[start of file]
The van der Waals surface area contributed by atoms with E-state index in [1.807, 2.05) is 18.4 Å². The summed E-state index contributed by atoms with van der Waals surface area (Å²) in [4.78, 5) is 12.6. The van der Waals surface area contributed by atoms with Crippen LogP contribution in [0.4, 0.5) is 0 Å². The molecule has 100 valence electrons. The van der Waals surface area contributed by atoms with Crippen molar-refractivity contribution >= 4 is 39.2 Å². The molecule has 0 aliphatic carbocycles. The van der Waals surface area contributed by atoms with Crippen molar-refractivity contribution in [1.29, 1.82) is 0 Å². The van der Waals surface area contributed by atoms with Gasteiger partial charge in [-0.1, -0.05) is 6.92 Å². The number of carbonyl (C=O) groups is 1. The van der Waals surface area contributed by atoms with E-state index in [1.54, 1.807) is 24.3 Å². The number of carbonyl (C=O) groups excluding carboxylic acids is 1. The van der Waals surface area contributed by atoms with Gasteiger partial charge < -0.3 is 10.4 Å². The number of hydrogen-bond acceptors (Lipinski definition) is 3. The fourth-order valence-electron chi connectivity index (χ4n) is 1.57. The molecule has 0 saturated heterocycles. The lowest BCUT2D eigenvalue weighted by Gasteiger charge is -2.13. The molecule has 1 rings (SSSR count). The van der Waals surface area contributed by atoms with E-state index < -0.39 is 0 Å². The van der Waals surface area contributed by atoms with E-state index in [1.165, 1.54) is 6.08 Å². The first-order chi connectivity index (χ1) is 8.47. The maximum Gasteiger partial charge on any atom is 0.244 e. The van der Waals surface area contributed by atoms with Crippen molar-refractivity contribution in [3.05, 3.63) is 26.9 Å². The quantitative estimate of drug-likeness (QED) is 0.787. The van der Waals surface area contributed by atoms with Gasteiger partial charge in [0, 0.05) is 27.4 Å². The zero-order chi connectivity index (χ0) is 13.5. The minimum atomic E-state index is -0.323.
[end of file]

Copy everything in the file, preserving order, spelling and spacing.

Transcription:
The van der Waals surface area contributed by atoms with E-state index in [1.807, 2.05) is 18.4 Å². The summed E-state index contributed by atoms with van der Waals surface area (Å²) in [4.78, 5) is 12.6. The van der Waals surface area contributed by atoms with Crippen LogP contribution in [0.4, 0.5) is 0 Å². The molecule has 100 valence electrons. The van der Waals surface area contributed by atoms with Crippen molar-refractivity contribution >= 4 is 39.2 Å². The molecule has 0 aliphatic carbocycles. The van der Waals surface area contributed by atoms with Crippen molar-refractivity contribution in [1.29, 1.82) is 0 Å². The van der Waals surface area contributed by atoms with Gasteiger partial charge in [-0.1, -0.05) is 6.92 Å². The number of carbonyl (C=O) groups is 1. The van der Waals surface area contributed by atoms with E-state index in [1.54, 1.807) is 24.3 Å². The number of carbonyl (C=O) groups excluding carboxylic acids is 1. The van der Waals surface area contributed by atoms with Gasteiger partial charge < -0.3 is 10.4 Å². The number of hydrogen-bond acceptors (Lipinski definition) is 3. The fourth-order valence-electron chi connectivity index (χ4n) is 1.57. The molecule has 0 saturated heterocycles. The lowest BCUT2D eigenvalue weighted by Gasteiger charge is -2.13. The molecule has 1 rings (SSSR count). The van der Waals surface area contributed by atoms with E-state index < -0.39 is 0 Å². The van der Waals surface area contributed by atoms with E-state index in [1.165, 1.54) is 6.08 Å². The first-order chi connectivity index (χ1) is 8.47. The maximum Gasteiger partial charge on any atom is 0.244 e. The van der Waals surface area contributed by atoms with Crippen molar-refractivity contribution in [3.05, 3.63) is 26.9 Å². The quantitative estimate of drug-likeness (QED) is 0.787. The van der Waals surface area contributed by atoms with Gasteiger partial charge in [0, 0.05) is 27.4 Å². The zero-order chi connectivity index (χ0) is 13.5. The minimum atomic E-state index is -0.323.